Carmel-Monterey, CA

The Monterey Peninsual

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On the road from Santa Barbara to Carmel we traveled on one of the most beautiful roads in the united states. California Highway 1, the "Pacific Coast Highway," is cut in the side of mountains and cliffs which drop off into the ocean. The shoreline is mainly rocky with some sand beaches below the cliffs.

Unfortunately, the weather did not support a leisurely dive up the coast. We had fog all the way. Most of the time the road was above the fog layer, so it was like being in an airplane above the clouds.

On the way, we stopped at Hearst Castle and took one of their guided tours. The pictures on "American Castles" look better than mine so I am not putting them on the WebSite.

We did not make reservations at Carmel and had a hard time getting a campsite. Because of a motorcycle race near Monterey, all campgrounds in the area were sold out for the weekend. We stayed Thursday night in a campground near Carmel then moved on to Santa Cruz.

We drove on the "17-Mile Drive" at Pebble Beach. Half of the trip was in fog, but it was still very interesting. The road pass through The Links at Spanish Bay, Spyglass Hill, Cypress Point, and Pebble Beach Golf Links. It also pass many beautiful houses as well as many sights along the shoreline.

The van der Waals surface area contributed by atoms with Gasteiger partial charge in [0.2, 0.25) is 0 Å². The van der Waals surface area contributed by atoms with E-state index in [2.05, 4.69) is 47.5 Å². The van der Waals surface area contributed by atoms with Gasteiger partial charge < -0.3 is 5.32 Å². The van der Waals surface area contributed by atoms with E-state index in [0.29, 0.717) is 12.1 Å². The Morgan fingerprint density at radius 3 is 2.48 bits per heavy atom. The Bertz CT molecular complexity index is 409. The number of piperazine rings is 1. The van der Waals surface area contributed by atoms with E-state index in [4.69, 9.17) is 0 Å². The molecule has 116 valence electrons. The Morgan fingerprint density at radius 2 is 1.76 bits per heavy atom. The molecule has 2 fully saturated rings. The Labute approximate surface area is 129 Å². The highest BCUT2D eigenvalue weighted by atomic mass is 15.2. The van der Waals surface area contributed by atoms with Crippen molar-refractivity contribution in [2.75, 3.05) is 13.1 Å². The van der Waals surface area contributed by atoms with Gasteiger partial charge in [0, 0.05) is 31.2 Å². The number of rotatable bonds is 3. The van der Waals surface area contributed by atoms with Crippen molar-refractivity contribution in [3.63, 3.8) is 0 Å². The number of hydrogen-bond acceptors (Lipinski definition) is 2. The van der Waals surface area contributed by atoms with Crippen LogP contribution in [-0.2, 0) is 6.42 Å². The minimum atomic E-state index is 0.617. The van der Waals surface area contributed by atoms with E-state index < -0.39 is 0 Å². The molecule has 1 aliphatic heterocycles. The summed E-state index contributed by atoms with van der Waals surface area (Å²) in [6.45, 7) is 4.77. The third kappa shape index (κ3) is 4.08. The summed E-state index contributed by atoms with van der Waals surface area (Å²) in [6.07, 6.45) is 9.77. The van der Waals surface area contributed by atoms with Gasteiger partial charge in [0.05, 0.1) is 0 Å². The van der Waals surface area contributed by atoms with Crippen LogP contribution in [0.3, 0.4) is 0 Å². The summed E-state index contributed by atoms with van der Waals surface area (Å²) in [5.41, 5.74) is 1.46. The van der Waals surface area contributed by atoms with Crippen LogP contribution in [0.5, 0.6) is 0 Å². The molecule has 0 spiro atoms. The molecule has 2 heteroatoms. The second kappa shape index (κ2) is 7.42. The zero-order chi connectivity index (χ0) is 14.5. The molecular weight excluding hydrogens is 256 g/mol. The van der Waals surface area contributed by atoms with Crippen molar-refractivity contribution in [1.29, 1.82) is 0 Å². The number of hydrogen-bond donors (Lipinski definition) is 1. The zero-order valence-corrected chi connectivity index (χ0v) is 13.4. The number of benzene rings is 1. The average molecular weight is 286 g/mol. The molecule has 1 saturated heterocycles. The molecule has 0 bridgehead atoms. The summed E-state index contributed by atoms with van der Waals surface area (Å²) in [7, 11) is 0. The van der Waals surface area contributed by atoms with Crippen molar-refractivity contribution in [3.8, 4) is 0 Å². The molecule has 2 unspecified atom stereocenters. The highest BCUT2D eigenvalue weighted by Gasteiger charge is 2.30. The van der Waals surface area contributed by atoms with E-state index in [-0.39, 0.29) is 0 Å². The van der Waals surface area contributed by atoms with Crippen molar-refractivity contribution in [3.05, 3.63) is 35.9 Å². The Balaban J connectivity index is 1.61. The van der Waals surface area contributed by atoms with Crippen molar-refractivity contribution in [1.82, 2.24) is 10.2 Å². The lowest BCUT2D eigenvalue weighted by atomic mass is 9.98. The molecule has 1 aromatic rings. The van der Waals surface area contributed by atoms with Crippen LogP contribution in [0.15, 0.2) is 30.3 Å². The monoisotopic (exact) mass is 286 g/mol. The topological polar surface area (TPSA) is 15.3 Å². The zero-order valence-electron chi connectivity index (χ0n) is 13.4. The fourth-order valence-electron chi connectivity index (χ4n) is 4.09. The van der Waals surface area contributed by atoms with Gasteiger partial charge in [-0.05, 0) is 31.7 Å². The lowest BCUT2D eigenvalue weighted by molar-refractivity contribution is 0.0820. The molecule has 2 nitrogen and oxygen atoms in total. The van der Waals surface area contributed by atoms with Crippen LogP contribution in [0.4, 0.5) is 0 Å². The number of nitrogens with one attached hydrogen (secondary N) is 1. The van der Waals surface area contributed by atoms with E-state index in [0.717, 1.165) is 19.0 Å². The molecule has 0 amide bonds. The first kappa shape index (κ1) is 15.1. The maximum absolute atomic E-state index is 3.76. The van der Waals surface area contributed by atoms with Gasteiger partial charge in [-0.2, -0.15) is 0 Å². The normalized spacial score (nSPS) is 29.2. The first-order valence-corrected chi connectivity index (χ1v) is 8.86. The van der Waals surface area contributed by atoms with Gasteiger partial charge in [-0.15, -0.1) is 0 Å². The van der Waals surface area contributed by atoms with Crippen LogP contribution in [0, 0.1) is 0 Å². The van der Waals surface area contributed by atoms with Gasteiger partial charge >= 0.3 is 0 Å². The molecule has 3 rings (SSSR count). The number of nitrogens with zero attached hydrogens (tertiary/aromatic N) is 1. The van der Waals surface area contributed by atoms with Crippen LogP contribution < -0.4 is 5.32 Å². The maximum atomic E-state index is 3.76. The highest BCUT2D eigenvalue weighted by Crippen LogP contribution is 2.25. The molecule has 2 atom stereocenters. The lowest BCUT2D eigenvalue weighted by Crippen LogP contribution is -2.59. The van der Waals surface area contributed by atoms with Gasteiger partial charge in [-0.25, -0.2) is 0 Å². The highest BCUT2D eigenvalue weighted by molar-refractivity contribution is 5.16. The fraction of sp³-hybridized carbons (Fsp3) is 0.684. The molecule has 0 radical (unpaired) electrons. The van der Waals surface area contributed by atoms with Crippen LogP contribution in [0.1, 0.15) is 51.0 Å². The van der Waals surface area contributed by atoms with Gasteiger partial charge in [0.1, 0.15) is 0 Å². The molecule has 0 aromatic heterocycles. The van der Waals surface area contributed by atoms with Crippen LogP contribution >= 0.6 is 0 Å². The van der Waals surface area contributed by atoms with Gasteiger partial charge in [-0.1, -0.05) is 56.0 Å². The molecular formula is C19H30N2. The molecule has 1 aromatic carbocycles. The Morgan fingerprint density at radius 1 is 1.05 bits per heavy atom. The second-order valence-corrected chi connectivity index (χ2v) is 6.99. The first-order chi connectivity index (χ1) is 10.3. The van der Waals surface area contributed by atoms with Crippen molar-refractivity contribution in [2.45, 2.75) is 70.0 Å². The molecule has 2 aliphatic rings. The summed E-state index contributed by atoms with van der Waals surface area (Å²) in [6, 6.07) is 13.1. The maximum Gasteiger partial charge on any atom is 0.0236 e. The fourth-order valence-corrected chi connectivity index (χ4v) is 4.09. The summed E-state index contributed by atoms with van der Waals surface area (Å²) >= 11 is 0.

The road was out of the fog, everything else was in it!
We could just barley see the water down below the cliff.

This bridge was on a side road to the Carmel River Campground. Most of the one mile long road was only one lane wide with only a few spots to let someone pass. Fortunately, we did not meet anyone comming the other way!
(We can't back while towing the Saturn.)

17 Mile Drive at Pebble Beach

We are parked on the "Links at Spanish Bay" the road passes through the course.
Notice how the wind causes the tree to grow away from the ocean.

This is the view down the shoreline from the same point as the previous picture. Notice the fog bank which we are approaching?

One of the many picture which came out good.

Our last picture before going into the fog bank.
This is a very famous tree, "The Lone Cypress."
It would look much better if the fog was gone.
The tree has survived 250 years of storms as it clings to this lone rock.

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